The God Who Would Be Man
Thou hast not made, or taught me, Lord, to care
For times and seasons—but this one glad day
Is the blue sapphire clasping all the lights
That flash in the girdle of the year so fair—
When thou wast born a man, because alway
Thou wast and art a man, through all the flights
Of thought, and time, and thousandfold creation's play.
—George MacDonald, Diary of an Old Soul, December 25
“The Incarnation is the central miracle asserted by Christians,” C. S. Lewis said. “They say that God became a man.”
But how did he do it” How did God become a man?
Matthew and Luke explain Jesus’ entry into the world as a virgin birth, or more correctly, a virgin conception, for it was Jesus’ conception and not his birth that was unique. Mary was a normal woman in every way and Jesus’ gestation and birth was normal in every way that matters.
But he had no human father. As the old text puts it, Mary “had known no man.”
Mary herself was concerned with this question, for nothing in her experience led to the expectation that Messiah would be virginal born: “How can this be?” she asked the angel, who then explained, “The Holy Spirit will come upon you, and the power of the Most High will overshadow you. So the holy one to be born will be called the Son of God” (Luke 1:34, 35). This is mystery and miracle.
Every conception, of course, is a miracle. No woman ever conceived a child, no mare a foal, no deer a fawn apart from God. But once, for a very special purpose, God dispensed with long line of descendants. With his naked hand he touched Mary’s womb and made a wee bairn who was…well, himself.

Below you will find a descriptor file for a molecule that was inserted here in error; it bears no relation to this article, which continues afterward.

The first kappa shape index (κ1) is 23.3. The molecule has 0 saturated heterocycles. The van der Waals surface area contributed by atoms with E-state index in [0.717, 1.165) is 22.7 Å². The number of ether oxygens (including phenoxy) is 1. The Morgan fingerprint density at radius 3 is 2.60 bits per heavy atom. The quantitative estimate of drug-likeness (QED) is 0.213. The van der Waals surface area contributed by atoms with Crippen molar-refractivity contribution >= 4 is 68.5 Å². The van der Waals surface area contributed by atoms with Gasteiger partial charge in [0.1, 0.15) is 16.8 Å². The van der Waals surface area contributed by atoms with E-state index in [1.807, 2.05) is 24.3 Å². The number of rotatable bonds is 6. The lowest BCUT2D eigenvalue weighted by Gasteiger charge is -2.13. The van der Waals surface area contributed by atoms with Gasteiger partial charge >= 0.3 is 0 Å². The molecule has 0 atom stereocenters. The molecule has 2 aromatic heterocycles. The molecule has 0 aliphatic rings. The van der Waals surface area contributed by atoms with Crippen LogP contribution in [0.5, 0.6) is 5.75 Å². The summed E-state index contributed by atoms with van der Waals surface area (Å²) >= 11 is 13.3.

Here’s where clinical explanations falter. All we can say is what the first writers said: the child was “conceived by the Holy Spirit” (Matthew 1:20). This was inexplicable then as now, and yet was acceptable, a staunch belief enshrined in the earliest creeds. It became part of the minimal faith of new converts. Today it stands at the heart of the Christian creeds.
You ask, “Is it necessary to believe in the virgin birth?” My answer is, “Necessary to what?” I cannot say that those who deny the virgin birth forfeit their right to be called Christians: “the Lord knows those who are his.” But I believe this belief is necessary to be called a biblical, apostolic Christian.
“Does it matter?” you ask. Of course it does. “All this took place,” Matthew informs us, “to fulfill what the Lord had said through the prophet: ‘The virgin will be with child and will give birth to a son, and they will call him Immanuel’—which means (Matthew translates), ‘God with us’” (Matthew 1:23).
This is the point of the story and an answer to the old question: Does God care? Does disease, pain, affliction, handicap, aging and death overwhelm him as much as it does us?
One answer is the Incarnation, for there God entered fully into our suffering. Pain and anguish were his lot from the crib to the cross. He was a “man of sorrows, acquainted with (our) grief.” He was a child of sorrow and of woe. “In all our afflictions he was afflicted.”
Dorothy Sayers says it far better than I: “For whatever reason God chose to make man as he is—limited and suffering and subject to sorrows and death—He had the honesty and courage to take his own medicine. Whatever the game he is playing with His creation, He has kept his own rules and played fair. He can exact nothing from man that he has not exacted from himself. He has himself gone through the whole of human experience, from the trivial irritations of family life and the cramping restrictions of hard work and lack of money to the worst horrors of pain and humiliation, defeat, despair, and death. When He was a man, He played the man. He was born in poverty and died in disgrace and thought it well worthwhile.”
Jesus’ conception, though one of a kind, is timelessly typical of what is eternally true of God. He is, and has always been, Immanuel: “God with us”; the God who would be man.